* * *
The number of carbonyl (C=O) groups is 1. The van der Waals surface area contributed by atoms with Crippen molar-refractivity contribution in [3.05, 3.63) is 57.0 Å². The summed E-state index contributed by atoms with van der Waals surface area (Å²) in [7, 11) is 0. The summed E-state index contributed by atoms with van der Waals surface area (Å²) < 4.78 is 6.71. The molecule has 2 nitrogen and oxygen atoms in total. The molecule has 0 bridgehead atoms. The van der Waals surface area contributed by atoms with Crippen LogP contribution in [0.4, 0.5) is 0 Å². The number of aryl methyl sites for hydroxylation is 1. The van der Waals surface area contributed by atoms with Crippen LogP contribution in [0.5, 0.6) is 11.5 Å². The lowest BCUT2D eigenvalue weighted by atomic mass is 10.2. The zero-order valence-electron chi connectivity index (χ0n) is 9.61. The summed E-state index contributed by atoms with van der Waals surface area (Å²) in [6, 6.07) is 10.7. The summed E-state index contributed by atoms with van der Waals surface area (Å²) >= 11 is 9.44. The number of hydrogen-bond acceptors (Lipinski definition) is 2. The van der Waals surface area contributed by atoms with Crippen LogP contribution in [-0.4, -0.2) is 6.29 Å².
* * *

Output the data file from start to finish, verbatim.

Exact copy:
The number of carbonyl (C=O) groups is 1. The van der Waals surface area contributed by atoms with Crippen molar-refractivity contribution in [3.05, 3.63) is 57.0 Å². The summed E-state index contributed by atoms with van der Waals surface area (Å²) in [7, 11) is 0. The summed E-state index contributed by atoms with van der Waals surface area (Å²) < 4.78 is 6.71. The molecule has 2 nitrogen and oxygen atoms in total. The molecule has 0 bridgehead atoms. The van der Waals surface area contributed by atoms with Crippen LogP contribution in [0.4, 0.5) is 0 Å². The number of aryl methyl sites for hydroxylation is 1. The van der Waals surface area contributed by atoms with Crippen LogP contribution in [0.5, 0.6) is 11.5 Å². The lowest BCUT2D eigenvalue weighted by atomic mass is 10.2. The zero-order valence-electron chi connectivity index (χ0n) is 9.61. The summed E-state index contributed by atoms with van der Waals surface area (Å²) in [6, 6.07) is 10.7. The summed E-state index contributed by atoms with van der Waals surface area (Å²) >= 11 is 9.44. The number of hydrogen-bond acceptors (Lipinski definition) is 2. The van der Waals surface area contributed by atoms with Crippen LogP contribution in [-0.4, -0.2) is 6.29 Å².